Here’s the code, I’ve bolded the new stuff:

const { fromEvent } = rxjs;const { filter, map, scan, tap }  = rxjs.operators;
const begin = fromEvent(document, 'keydown');const end = fromEvent(document, 'keyup');
begin.pipe(  scan(level => level + 1, 1),  tap(level => {    console.log({ level });    sprite.classList.add('powerup');  }),  map(level => powerLevels[level]),  filter(level => level &&{ current, next }) => {  sprite.classList.remove(current);  sprite.classList.add(next);});

Map and Filter

Adding the powerup class now happens inside of tap, because it should always happen. The SSJ transformation however, shouldn’t always happen.

Using map, the latest power level becomes an entry in the powerLevels map. We use filter to check if the entry exists and has a .next property.

If it does, that means Goku can go even further beyond! Our .subscribe will swap current and next as class names on sprite.

The end result?

Power Meter

You’re having as much fun as I am, right? Unfortunately, our user won’t.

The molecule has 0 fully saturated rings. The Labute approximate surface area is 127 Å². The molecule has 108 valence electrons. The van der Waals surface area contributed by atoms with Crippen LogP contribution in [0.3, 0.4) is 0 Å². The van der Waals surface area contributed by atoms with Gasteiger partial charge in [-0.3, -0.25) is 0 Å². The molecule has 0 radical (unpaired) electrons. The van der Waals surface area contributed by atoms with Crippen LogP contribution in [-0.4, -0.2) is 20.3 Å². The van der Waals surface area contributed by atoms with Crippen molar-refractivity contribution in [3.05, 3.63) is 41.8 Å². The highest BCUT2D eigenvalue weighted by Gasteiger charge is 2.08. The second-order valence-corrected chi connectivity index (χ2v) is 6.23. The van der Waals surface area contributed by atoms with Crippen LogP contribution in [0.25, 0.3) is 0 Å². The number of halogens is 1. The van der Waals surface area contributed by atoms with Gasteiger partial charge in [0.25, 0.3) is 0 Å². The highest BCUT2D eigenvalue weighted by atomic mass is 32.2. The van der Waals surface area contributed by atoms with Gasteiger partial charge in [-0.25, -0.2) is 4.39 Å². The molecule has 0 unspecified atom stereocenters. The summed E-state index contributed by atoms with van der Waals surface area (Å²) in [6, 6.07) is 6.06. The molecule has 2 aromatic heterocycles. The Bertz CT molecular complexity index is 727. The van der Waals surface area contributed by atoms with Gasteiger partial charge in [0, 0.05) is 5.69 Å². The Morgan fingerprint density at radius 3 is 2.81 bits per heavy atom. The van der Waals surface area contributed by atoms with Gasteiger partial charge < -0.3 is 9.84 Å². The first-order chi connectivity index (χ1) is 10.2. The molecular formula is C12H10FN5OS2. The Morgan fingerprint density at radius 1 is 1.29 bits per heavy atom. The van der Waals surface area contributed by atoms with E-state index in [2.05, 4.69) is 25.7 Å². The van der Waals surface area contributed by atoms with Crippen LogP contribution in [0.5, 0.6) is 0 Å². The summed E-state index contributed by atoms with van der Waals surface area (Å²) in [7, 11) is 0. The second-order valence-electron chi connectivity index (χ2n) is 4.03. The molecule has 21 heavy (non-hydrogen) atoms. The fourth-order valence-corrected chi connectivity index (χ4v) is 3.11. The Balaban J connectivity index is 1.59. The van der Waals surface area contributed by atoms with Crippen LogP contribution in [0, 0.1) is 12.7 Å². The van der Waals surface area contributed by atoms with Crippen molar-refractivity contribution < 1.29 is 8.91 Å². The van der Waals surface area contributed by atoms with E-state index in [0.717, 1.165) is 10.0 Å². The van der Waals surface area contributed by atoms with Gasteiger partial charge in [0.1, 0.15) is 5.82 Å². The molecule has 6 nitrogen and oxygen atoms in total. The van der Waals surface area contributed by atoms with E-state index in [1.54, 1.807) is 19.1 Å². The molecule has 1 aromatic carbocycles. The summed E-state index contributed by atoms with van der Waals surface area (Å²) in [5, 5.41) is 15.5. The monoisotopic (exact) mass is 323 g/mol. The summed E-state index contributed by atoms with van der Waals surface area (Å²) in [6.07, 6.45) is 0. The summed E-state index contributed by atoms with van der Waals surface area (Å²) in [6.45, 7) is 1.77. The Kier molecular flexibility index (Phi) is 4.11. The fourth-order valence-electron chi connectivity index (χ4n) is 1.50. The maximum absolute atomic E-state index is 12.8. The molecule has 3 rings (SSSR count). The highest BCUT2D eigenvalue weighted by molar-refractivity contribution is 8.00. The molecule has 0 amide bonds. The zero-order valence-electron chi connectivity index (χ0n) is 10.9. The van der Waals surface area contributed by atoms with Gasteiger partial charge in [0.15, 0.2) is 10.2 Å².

They can’t see how high Goku’s power level is! They won’t know how to open the DevTools console. We must remedy this!

Let’s improve our UX by filling the power meter. You can put this above main.

const fillMeter = (level) => {  const limit = 100;
  if (level >= limit) {    return;  }
  const containerWidth = meterContainer.offsetWidth;  const newWidth = (level / limit) * containerWidth; = `${newWidth}px`;};

And call it inside tap.

tap(level => {  console.log({ level });  sprite.classList.add('powerup');  fillMeter(level);}),

And here we go:

Going Even Further Beyond

Unlocking more transformations is just a matter of adding sprites, and updating our powerLevels map. If you’re interested, submit a PR on the repo and we’ll definitely talk.

Here’s the original sprite sheet.

Please hold that clap button if you enjoyed. (You can go up to 50!)

Don’t forget to say hi in the comments! Until next time.

Take care,
Yazeed Bzadough